Well as suggested last quarter natural gas storage guided prices. In fact the large natural gas storage deficit relative to 2012 at the end of April created concerns about gas supply for next winter that pushed the one year power price for small commercial customers to nearly $.09/KWh. That is from the low established in April 2012 of $.067/KWh, an increase of over 33%! Recently the news about natural gas storage has improved and as a result power prices have fallen slightly. Since April 12th injections to natural gas storage have been 1,014 Bcf, compared to the five year average of 970 Bcf. In 2012 because of the warm winter and the resulting large surplus injections were only 653 Bcf. Even with these relatively large injections, 2013 natural gas storage remains in deficit to 2012 by 443 Bcf. The comparison to the five year average though shows that the deficit has nearly been erased. Take a look at the graphic below and it is apparent that the surplus that we experienced at the start of the past winter is not likely to be repeated.
Okay so what lies ahead? This is when I say, "That depends". Certainly natural gas storage is a key to the outlook but what is the key to storage? For the next quarter the driver will be the weather. As the hot weather builds more natural gas electric generation will come into play. In the past generation from coal would fill in the gaps during the summer but inexpensive natural gas prices and the onset of environmental regulations have sped up the retirement of coal plants and increased the use of natural gas. All of which is to say the hotter the weather the less natural gas will be injected into storage. In fact over the past three weeks as new 14 day weather outlooks have been announced, power prices have fluctuated roughly $.003 higher and lower depending on whether the outlook has called for hotter than normal or colder than normal weather.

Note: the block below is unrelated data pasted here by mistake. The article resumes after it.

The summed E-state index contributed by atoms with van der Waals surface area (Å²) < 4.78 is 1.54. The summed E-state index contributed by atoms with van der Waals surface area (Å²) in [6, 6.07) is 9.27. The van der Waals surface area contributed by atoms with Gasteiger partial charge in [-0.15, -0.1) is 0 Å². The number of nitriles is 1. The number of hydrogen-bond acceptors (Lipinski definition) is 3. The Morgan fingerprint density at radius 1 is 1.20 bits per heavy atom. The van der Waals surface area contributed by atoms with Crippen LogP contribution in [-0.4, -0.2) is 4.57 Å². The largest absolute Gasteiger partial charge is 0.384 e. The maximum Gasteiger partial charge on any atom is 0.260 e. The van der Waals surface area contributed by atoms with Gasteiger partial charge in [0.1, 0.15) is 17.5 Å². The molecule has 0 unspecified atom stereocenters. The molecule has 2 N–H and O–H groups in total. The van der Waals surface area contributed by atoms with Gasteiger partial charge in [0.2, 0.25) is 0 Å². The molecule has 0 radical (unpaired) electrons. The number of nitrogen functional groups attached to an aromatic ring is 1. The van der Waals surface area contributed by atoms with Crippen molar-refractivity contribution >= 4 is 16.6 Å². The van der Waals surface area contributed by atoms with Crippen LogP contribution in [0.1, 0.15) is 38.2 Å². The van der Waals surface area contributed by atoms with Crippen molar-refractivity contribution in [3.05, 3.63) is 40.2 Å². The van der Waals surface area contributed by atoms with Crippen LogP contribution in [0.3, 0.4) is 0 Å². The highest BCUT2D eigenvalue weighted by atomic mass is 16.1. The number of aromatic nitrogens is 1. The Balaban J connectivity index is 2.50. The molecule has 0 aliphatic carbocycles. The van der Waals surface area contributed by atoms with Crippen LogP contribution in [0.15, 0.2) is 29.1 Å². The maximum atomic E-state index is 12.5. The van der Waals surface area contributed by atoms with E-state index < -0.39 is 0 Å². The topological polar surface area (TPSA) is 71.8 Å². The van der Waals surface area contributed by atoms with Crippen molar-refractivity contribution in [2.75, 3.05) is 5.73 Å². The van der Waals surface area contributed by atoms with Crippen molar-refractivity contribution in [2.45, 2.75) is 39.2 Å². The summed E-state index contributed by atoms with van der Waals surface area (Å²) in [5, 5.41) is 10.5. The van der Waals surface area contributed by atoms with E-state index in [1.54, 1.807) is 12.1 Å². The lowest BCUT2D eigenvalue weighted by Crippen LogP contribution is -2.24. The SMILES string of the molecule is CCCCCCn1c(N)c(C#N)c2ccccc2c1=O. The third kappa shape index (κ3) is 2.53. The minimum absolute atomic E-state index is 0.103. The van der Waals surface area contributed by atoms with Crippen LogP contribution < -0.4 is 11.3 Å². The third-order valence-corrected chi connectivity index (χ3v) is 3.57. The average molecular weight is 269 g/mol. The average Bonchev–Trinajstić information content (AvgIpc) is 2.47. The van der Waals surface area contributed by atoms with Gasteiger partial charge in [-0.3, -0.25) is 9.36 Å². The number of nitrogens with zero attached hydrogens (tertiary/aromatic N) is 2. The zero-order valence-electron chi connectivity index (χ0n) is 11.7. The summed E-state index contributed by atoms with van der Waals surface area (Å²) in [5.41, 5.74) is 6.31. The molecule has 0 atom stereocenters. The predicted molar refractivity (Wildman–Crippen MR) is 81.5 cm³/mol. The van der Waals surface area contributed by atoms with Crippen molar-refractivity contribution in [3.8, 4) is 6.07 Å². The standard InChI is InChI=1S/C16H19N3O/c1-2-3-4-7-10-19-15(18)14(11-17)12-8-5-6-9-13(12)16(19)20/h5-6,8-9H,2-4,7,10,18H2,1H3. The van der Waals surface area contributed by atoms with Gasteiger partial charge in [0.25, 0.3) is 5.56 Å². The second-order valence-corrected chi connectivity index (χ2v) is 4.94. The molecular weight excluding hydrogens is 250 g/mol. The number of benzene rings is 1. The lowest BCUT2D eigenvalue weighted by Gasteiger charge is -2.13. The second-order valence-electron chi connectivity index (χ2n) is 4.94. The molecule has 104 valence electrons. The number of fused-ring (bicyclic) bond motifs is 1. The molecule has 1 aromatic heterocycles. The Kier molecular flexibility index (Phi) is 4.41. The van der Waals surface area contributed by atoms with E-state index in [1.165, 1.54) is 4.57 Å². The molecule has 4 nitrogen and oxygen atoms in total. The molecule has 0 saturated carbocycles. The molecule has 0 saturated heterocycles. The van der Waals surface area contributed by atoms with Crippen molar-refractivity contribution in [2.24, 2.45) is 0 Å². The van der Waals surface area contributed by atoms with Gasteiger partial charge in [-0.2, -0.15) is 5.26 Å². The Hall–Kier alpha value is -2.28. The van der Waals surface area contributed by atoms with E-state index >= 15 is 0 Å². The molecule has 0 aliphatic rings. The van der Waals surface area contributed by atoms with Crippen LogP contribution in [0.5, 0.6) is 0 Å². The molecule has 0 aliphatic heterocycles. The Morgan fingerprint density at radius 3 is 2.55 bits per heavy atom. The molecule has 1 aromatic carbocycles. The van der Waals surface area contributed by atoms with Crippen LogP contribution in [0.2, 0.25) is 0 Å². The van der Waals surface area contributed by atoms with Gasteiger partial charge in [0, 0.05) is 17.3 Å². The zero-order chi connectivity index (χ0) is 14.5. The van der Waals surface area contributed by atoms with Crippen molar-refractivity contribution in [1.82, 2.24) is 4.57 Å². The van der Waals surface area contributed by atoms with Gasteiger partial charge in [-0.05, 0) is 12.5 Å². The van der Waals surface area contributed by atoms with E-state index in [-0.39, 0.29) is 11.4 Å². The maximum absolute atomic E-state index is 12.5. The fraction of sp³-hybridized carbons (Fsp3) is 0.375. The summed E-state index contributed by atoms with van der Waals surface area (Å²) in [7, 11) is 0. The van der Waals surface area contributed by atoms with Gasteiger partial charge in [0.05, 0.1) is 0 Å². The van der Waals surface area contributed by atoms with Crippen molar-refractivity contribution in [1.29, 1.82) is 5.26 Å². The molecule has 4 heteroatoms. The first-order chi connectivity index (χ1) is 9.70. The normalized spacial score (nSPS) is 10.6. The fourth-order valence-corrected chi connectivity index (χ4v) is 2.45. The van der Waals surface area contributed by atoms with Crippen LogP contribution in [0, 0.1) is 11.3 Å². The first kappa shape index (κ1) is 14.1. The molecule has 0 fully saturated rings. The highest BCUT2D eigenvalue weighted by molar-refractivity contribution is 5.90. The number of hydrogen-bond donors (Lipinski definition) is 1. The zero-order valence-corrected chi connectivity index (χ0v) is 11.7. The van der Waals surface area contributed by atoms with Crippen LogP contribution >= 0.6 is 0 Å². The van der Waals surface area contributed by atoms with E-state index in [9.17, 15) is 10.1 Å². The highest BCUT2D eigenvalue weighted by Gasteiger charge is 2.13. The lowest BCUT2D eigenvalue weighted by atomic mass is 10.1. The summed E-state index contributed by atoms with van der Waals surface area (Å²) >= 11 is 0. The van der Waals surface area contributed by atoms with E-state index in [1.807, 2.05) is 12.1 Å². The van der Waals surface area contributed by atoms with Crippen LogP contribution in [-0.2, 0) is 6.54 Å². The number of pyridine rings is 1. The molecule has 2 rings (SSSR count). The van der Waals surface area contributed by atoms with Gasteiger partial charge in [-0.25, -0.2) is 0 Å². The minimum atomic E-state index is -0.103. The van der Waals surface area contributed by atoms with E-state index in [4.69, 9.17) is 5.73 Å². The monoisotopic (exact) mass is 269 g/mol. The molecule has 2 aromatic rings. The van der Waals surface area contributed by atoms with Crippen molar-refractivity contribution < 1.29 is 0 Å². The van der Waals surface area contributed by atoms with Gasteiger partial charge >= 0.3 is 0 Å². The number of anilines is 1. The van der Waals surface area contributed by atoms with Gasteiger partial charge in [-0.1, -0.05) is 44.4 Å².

Natural Gas Transportation
Constraints to the New England natural gas pipeline have not eased over the last quarter and are not expected to ease until 2016. Constraints create volatility and most buyers may want to avoid variable or market based products unless the product is being managed. The constraints also mean that occasional opportunities are created. Over the last month the cost of natural gas transportation slipped slightly which along with the improved news on natural gas storage has allowed power prices to drop.
CL&P Basic Service Reset:
On July 1st CL&P's basic service rates were reset from $.0781 to $.0776 a drop of only 0.5%. This was a surprisingly small decrease and one that indicates the direction of future resets. With such a small decrease in Basic Service Rates and with a power market that has gained over the past year it is very likely that the next CL&P reset will be higher. It may be time to consider getting ahead of this new direction.